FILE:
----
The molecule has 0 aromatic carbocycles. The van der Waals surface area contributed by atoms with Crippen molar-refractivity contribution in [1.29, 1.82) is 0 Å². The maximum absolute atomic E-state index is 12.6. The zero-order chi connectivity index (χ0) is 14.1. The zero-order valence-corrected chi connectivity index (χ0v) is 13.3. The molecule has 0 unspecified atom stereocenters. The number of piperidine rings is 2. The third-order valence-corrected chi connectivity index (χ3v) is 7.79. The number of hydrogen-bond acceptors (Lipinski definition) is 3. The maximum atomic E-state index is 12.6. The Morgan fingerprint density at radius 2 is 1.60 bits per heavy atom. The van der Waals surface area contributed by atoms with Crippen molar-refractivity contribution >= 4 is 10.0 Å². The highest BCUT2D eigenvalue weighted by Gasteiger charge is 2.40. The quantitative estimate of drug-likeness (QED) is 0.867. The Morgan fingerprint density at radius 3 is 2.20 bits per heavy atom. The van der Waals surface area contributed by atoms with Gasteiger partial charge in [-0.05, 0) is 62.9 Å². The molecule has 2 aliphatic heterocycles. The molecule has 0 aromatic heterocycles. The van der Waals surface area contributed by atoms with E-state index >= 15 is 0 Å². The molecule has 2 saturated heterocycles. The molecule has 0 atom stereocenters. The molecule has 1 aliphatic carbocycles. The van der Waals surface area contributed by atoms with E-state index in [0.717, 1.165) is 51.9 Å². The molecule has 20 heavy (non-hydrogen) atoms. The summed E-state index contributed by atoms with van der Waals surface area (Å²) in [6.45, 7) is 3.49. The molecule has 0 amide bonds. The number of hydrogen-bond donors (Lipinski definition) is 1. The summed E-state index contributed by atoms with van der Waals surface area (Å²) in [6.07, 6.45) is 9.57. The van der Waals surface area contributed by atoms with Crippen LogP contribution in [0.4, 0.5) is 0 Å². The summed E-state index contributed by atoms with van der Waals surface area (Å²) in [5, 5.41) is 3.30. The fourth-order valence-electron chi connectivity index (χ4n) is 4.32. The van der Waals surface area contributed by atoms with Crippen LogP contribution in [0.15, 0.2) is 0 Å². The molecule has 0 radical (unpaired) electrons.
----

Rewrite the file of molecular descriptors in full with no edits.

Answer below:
The molecule has 0 aromatic carbocycles. The van der Waals surface area contributed by atoms with Crippen molar-refractivity contribution in [1.29, 1.82) is 0 Å². The maximum absolute atomic E-state index is 12.6. The zero-order chi connectivity index (χ0) is 14.1. The zero-order valence-corrected chi connectivity index (χ0v) is 13.3. The molecule has 0 unspecified atom stereocenters. The number of piperidine rings is 2. The third-order valence-corrected chi connectivity index (χ3v) is 7.79. The number of hydrogen-bond acceptors (Lipinski definition) is 3. The maximum atomic E-state index is 12.6. The Morgan fingerprint density at radius 2 is 1.60 bits per heavy atom. The van der Waals surface area contributed by atoms with Crippen molar-refractivity contribution >= 4 is 10.0 Å². The highest BCUT2D eigenvalue weighted by Gasteiger charge is 2.40. The quantitative estimate of drug-likeness (QED) is 0.867. The Morgan fingerprint density at radius 3 is 2.20 bits per heavy atom. The van der Waals surface area contributed by atoms with Gasteiger partial charge in [-0.05, 0) is 62.9 Å². The molecule has 2 aliphatic heterocycles. The molecule has 0 aromatic heterocycles. The van der Waals surface area contributed by atoms with E-state index >= 15 is 0 Å². The molecule has 2 saturated heterocycles. The molecule has 0 atom stereocenters. The molecule has 1 aliphatic carbocycles. The van der Waals surface area contributed by atoms with E-state index in [0.717, 1.165) is 51.9 Å². The molecule has 20 heavy (non-hydrogen) atoms. The summed E-state index contributed by atoms with van der Waals surface area (Å²) in [6.45, 7) is 3.49. The molecule has 0 amide bonds. The number of hydrogen-bond donors (Lipinski definition) is 1. The summed E-state index contributed by atoms with van der Waals surface area (Å²) in [6.07, 6.45) is 9.57. The van der Waals surface area contributed by atoms with Crippen LogP contribution in [0.4, 0.5) is 0 Å². The summed E-state index contributed by atoms with van der Waals surface area (Å²) in [5, 5.41) is 3.30. The fourth-order valence-electron chi connectivity index (χ4n) is 4.32. The van der Waals surface area contributed by atoms with Crippen LogP contribution in [0.15, 0.2) is 0 Å². The molecule has 0 radical (unpaired) electrons.